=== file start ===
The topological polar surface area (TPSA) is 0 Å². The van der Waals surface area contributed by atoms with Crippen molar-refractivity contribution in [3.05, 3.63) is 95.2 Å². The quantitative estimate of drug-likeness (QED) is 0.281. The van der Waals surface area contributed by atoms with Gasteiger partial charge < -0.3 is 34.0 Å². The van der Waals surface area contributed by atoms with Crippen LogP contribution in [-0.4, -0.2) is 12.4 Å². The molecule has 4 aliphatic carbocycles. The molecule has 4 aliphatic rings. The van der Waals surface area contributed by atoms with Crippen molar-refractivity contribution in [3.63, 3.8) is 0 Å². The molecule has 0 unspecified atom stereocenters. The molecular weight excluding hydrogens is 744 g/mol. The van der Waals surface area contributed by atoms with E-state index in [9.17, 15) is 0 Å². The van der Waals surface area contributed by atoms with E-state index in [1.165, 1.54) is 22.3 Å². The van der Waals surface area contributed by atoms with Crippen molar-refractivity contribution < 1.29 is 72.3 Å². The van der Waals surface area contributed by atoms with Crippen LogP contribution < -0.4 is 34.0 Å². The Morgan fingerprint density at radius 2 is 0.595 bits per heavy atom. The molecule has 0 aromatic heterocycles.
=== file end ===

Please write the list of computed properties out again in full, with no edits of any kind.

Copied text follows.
The topological polar surface area (TPSA) is 0 Å². The van der Waals surface area contributed by atoms with Crippen molar-refractivity contribution in [3.05, 3.63) is 95.2 Å². The quantitative estimate of drug-likeness (QED) is 0.281. The van der Waals surface area contributed by atoms with Gasteiger partial charge < -0.3 is 34.0 Å². The van der Waals surface area contributed by atoms with Crippen LogP contribution in [-0.4, -0.2) is 12.4 Å². The molecule has 4 aliphatic carbocycles. The molecule has 4 aliphatic rings. The van der Waals surface area contributed by atoms with Crippen molar-refractivity contribution in [3.63, 3.8) is 0 Å². The molecule has 0 unspecified atom stereocenters. The molecular weight excluding hydrogens is 744 g/mol. The van der Waals surface area contributed by atoms with E-state index in [9.17, 15) is 0 Å². The van der Waals surface area contributed by atoms with E-state index in [1.165, 1.54) is 22.3 Å². The van der Waals surface area contributed by atoms with Crippen molar-refractivity contribution < 1.29 is 72.3 Å². The van der Waals surface area contributed by atoms with Crippen LogP contribution < -0.4 is 34.0 Å². The Morgan fingerprint density at radius 2 is 0.595 bits per heavy atom. The molecule has 0 aromatic heterocycles.